He gave us some of the most iconic cartoon characters of all time, including everyman Charlie Brown. While the artist and his creation share the same first name, they have a lot of other similarities. Both were in love with the Little Red-Haired Girl based on Schulz’s real-life obsession with someone he met while working at an art correspondence school. She turned down his proposal to marry another man. And while Charlie Brown has Snoopy, Schulz had a pointer named Spike. In fact, the first cartoon Schulz ever sold was to Ripley’s Believe It or Not, and it was of his dog Spike, who he claimed “eats pins, tacks and razor blades.” He was 15 years old. The drawing is signed “Sparky.” The nickname—a reference to a racehorse named Spark Plug in the popular comic strip, Barney Google—was given to him by an uncle on the day after he was born, and it stuck his entire life.
Though he would become a household name, Schulz never let fame go to his head but remained true to his humble beginnings as the only child of Carl and Dena Schulz. By all accounts, Schulz was proud of his father for making something of himself despite the fact that he only had a third-grade education and pitched hay in Nebraska one summer to make enough money to go to barber school. The family resided in an apartment over the barbershop Carl owned on Snelling Avenue, also known as Minnesota State Highway 51. Aside from a stint in the Army during World War II, Schulz lived in that apartment until he got married. In those rooms, he and his father shared a Sunday morning ritual: reading the funnies together. While Schulz agreed to move to Sebastapol, California, at his first wife Joyce’s behest in 1958, he may have left his heart in Minnesota. “Dad used to say that if he could go back to any time in his life it would be when the whole family was together in that apartment above the barbershop,” says Schulz’s oldest son, Monte, a novelist and composer, whose novel, Crossing Eden, will be published by Fantagraphics this month.
Set in towns on the Middle Border (what we call the Midwest today); a fictional city called Metropolis; and a small town in East Texas, the novel covers a big landscape of American life in the spring and summer of 1929, when America was on the cusp of becoming an urban nation. It is by all definitions a literary novel—big, philosophical ideas rendered in beautifully evocative prose that captures every nuance of life as it unfolded all across the nation nearly a century ago: “Under hazy autumn skies we gathered field crops and stole our neighbors’ gates at Halloween. Each winter brought sled riding and Yule trees, frost and oranges. Spring breezes filled our nostrils with the scent of blossoms from Eden and the promise of a new earth. By summertime while boys and old men fished through the long hot lazy afternoons, youth courted beauty by the river.”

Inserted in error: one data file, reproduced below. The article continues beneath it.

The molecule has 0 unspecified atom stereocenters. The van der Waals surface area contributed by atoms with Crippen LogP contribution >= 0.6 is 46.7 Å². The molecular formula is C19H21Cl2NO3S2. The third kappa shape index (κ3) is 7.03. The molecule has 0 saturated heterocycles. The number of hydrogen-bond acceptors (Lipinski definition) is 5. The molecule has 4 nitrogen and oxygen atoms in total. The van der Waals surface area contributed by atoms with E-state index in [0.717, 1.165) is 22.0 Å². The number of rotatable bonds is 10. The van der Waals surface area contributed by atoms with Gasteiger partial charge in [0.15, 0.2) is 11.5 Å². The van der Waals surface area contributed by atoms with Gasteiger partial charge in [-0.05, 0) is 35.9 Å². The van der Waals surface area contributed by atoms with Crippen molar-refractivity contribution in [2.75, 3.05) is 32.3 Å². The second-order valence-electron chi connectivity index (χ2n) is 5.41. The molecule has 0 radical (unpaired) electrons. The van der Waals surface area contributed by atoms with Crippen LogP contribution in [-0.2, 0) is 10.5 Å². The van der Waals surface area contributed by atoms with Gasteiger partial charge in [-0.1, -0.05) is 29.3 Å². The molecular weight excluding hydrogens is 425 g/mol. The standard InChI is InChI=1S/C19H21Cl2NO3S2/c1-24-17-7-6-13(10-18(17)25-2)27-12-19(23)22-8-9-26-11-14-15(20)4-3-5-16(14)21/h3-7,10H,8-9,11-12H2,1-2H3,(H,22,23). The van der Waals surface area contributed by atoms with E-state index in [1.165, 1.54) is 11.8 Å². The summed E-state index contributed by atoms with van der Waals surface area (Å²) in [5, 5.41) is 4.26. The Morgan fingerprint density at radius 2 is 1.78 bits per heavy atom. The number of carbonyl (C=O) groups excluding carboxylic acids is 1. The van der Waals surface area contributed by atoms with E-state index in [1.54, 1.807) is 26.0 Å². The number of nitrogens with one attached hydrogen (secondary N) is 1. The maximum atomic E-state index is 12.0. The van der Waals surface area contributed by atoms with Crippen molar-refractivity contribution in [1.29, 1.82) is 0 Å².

Schulz spent 10 years researching and writing Crossing Eden, which is based partly on correspondence between Schulz’s maternal grandparents, Henry and Dorothy Halverson, though his paternal grandfather appears in the Epilogue, which is set in 1964. “My grandfather came to visit us in Sebastapol that year and died the night he arrived,” says Schulz, who wrote that scene almost verbatim into the novel. He’s grateful that his father was able to read an early draft of Crossing Eden before he died, and while he allows that his father would have been proud of him if he’d written a series of crime novels, he says he was pleased that he chose to write a literary novel. “He told me I was raising the level of art in the family,” says Schulz, who is only half-kidding. What his father created after all, and in four panels, was an American treasure. “A seed planted in fertile soil sprouts prodigiously, root and vine,” Schulz wrote in the Prologue to Crossing Eden. He could have been talking about his own family.